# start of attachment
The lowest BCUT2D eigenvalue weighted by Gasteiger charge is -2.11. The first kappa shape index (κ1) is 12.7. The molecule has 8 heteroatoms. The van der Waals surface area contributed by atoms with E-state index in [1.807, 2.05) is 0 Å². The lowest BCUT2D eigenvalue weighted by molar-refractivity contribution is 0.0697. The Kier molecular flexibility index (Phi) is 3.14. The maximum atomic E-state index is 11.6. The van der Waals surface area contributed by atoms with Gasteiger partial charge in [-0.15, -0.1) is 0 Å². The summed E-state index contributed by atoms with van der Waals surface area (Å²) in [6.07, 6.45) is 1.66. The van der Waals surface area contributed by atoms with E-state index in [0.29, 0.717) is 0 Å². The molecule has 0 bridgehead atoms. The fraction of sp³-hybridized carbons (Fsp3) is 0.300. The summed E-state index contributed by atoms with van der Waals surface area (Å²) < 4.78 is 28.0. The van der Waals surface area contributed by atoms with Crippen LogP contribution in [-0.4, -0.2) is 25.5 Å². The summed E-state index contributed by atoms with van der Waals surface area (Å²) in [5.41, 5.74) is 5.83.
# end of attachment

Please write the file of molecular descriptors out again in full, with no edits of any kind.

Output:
The lowest BCUT2D eigenvalue weighted by Gasteiger charge is -2.11. The first kappa shape index (κ1) is 12.7. The molecule has 8 heteroatoms. The van der Waals surface area contributed by atoms with E-state index in [1.807, 2.05) is 0 Å². The lowest BCUT2D eigenvalue weighted by molar-refractivity contribution is 0.0697. The Kier molecular flexibility index (Phi) is 3.14. The maximum atomic E-state index is 11.6. The van der Waals surface area contributed by atoms with Gasteiger partial charge in [-0.15, -0.1) is 0 Å². The summed E-state index contributed by atoms with van der Waals surface area (Å²) in [6.07, 6.45) is 1.66. The van der Waals surface area contributed by atoms with E-state index in [0.29, 0.717) is 0 Å². The molecule has 0 bridgehead atoms. The fraction of sp³-hybridized carbons (Fsp3) is 0.300. The summed E-state index contributed by atoms with van der Waals surface area (Å²) < 4.78 is 28.0. The van der Waals surface area contributed by atoms with Crippen LogP contribution in [-0.4, -0.2) is 25.5 Å². The summed E-state index contributed by atoms with van der Waals surface area (Å²) in [5.41, 5.74) is 5.83.